We seriously wonder how successful it will be getting buyers into showrooms for a people mover, considering it hasn’t sold one since before I was born. The Kia Carnival also has this segment sewn up, with everyone else more or less fighting for the scraps.

    There’s really no vehicle type more maligned by Australian buyers than people movers. It’s an uphill battle trying to convince Aussies to buy them, unless they have a large family and they effectively don’t have a choice.

    That means carmakers really need to bring their A-game. The Tourneo’s standout features are its sliding and reconfigurable second and third row, as well as that enormous glass roof. It also has, as we’ve come to expect from Ford, thoroughly modern in-car tech.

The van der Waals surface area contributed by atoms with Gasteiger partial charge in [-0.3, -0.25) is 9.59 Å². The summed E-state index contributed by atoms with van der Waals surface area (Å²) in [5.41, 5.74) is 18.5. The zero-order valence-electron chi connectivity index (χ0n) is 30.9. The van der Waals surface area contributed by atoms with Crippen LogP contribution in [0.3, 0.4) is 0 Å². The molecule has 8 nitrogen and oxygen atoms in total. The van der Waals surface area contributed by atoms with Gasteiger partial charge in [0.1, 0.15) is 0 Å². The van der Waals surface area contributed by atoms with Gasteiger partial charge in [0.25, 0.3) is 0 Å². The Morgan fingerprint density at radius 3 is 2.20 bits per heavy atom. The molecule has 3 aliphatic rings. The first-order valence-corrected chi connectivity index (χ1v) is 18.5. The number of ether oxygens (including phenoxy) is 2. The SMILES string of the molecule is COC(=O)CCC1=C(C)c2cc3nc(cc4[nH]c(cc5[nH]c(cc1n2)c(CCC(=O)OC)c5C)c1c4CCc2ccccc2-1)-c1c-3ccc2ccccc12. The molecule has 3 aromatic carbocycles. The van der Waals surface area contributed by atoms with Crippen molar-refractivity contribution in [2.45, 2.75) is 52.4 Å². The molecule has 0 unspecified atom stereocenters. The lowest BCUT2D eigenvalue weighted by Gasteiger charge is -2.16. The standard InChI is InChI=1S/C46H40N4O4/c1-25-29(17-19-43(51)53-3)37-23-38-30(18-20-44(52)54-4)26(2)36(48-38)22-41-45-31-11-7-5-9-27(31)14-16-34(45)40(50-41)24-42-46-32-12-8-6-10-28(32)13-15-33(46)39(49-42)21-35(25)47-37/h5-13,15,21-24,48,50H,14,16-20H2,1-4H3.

Against a VW Multivan or a Mercedes-Benz Vito Tourer, the Tourneo stacks up extremely well. But neither of those models are the big fish in this segment. That’s the Kia Carnival.

    The Tourneo may have an edge in outright space and versatility, but it’s neither as nice inside nor as nice to drive as a Carnival. With its clever interior layout, however, it offers a reason for buyers to jump ship from the Kia.

    Click the images for the full gallery

    MORE: Everything Ford Tourneo

    William Stopford

    William Stopford is an automotive journalist based in Brisbane, Australia. William is a Business/Journalism graduate from the Queensland University of Technology who loves to travel, briefly lived in the US, and has a particular interest in the American car industry.

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    Overall Rating